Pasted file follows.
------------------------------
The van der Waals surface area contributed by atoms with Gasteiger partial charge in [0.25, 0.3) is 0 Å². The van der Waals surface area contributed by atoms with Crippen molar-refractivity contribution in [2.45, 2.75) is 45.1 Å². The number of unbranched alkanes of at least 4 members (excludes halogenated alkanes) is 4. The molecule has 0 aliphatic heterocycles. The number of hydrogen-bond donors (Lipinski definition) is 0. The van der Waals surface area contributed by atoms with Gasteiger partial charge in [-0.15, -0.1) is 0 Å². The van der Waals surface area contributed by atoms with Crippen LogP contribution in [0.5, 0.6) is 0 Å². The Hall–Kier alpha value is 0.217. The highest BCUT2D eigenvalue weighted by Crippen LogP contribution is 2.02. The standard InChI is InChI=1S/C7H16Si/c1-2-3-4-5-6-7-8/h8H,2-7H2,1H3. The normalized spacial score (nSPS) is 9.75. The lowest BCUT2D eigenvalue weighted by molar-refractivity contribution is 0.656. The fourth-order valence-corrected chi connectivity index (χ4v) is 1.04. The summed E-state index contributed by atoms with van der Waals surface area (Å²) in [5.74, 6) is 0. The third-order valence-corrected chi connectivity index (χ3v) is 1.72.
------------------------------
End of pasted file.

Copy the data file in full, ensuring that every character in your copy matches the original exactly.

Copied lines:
The van der Waals surface area contributed by atoms with Gasteiger partial charge in [0.25, 0.3) is 0 Å². The van der Waals surface area contributed by atoms with Crippen molar-refractivity contribution in [2.45, 2.75) is 45.1 Å². The number of unbranched alkanes of at least 4 members (excludes halogenated alkanes) is 4. The molecule has 0 aliphatic heterocycles. The number of hydrogen-bond donors (Lipinski definition) is 0. The van der Waals surface area contributed by atoms with Gasteiger partial charge in [-0.15, -0.1) is 0 Å². The van der Waals surface area contributed by atoms with Crippen LogP contribution in [0.5, 0.6) is 0 Å². The Hall–Kier alpha value is 0.217. The highest BCUT2D eigenvalue weighted by Crippen LogP contribution is 2.02. The standard InChI is InChI=1S/C7H16Si/c1-2-3-4-5-6-7-8/h8H,2-7H2,1H3. The normalized spacial score (nSPS) is 9.75. The lowest BCUT2D eigenvalue weighted by molar-refractivity contribution is 0.656. The fourth-order valence-corrected chi connectivity index (χ4v) is 1.04. The summed E-state index contributed by atoms with van der Waals surface area (Å²) in [5.74, 6) is 0. The third-order valence-corrected chi connectivity index (χ3v) is 1.72.